Molecular analysis of type 3 fimbrial genes from Escherichia coli, Klebsiella and Citrobacter species
© Ong et al; licensee BioMed Central Ltd. 2010
Received: 5 February 2010
Accepted: 24 June 2010
Published: 24 June 2010
Catheter-associated urinary tract infection (CAUTI) is the most common nosocomial infection in the United States and is caused by a range of uropathogens. Biofilm formation by uropathogens that cause CAUTI is often mediated by cell surface structures such as fimbriae. In this study, we characterised the genes encoding type 3 fimbriae from CAUTI strains of Escherichia coli, Klebsiella pneumoniae, Klebsiella oxytoca, Citrobacter koseri and Citrobacter freundii.
Phylogenetic analysis of the type 3 fimbrial genes (mrkABCD) from 39 strains revealed they clustered into five distinct clades (A-E) ranging from one to twenty-three members. The majority of sequences grouped in clade A, which was represented by the mrk gene cluster from the genome sequenced K. pneumoniae MGH78578. The E. coli and K. pneumoniae mrkABCD gene sequences clustered together in two distinct clades, supporting previous evidence for the occurrence of inter-genera lateral gene transfer. All of the strains examined caused type 3 fimbriae mediated agglutination of tannic acid treated human erythrocytes despite sequence variation in the mrkD-encoding adhesin gene. Type 3 fimbriae deletion mutants were constructed in 13 representative strains and were used to demonstrate a direct role for type 3 fimbriae in biofilm formation.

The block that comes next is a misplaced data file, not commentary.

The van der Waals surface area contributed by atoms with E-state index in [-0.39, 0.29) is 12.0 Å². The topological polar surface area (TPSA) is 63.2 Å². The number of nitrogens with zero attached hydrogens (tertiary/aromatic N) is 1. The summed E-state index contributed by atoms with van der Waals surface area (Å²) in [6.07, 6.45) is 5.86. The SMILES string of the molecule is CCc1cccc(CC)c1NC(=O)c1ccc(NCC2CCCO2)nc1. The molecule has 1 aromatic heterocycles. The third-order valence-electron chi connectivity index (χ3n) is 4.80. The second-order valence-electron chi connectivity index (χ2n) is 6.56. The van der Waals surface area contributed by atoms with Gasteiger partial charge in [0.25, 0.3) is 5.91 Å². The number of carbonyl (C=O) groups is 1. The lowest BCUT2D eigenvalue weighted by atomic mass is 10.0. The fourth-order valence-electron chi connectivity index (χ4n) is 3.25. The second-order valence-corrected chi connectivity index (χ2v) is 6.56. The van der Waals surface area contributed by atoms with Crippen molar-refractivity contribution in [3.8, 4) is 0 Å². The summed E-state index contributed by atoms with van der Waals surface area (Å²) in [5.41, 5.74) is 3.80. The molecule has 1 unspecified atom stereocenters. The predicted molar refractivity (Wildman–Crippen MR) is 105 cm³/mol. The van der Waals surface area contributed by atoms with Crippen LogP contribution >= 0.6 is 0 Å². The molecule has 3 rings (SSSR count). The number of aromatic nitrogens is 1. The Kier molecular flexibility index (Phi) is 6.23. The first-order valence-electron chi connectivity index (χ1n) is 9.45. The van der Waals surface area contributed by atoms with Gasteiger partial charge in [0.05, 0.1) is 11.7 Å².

The expression of functional type 3 fimbriae is common to many Gram-negative pathogens that cause CAUTI and is strongly associated with biofilm growth. Our data provides additional evidence for the spread of type 3 fimbrial genes by lateral gene transfer. Further work is now required to substantiate the clade structure reported here by examining more strains as well as other bacterial genera that make type 3 fimbriae and cause CAUTI.
Catheter-associated urinary tract infection (CAUTI) is the most common nosocomial infection in the United States and a frequent cause of bacteremia . Nosocomial CAUTI is caused by a range of different bacterial pathogens  and these are often resistant to multiple antibiotics .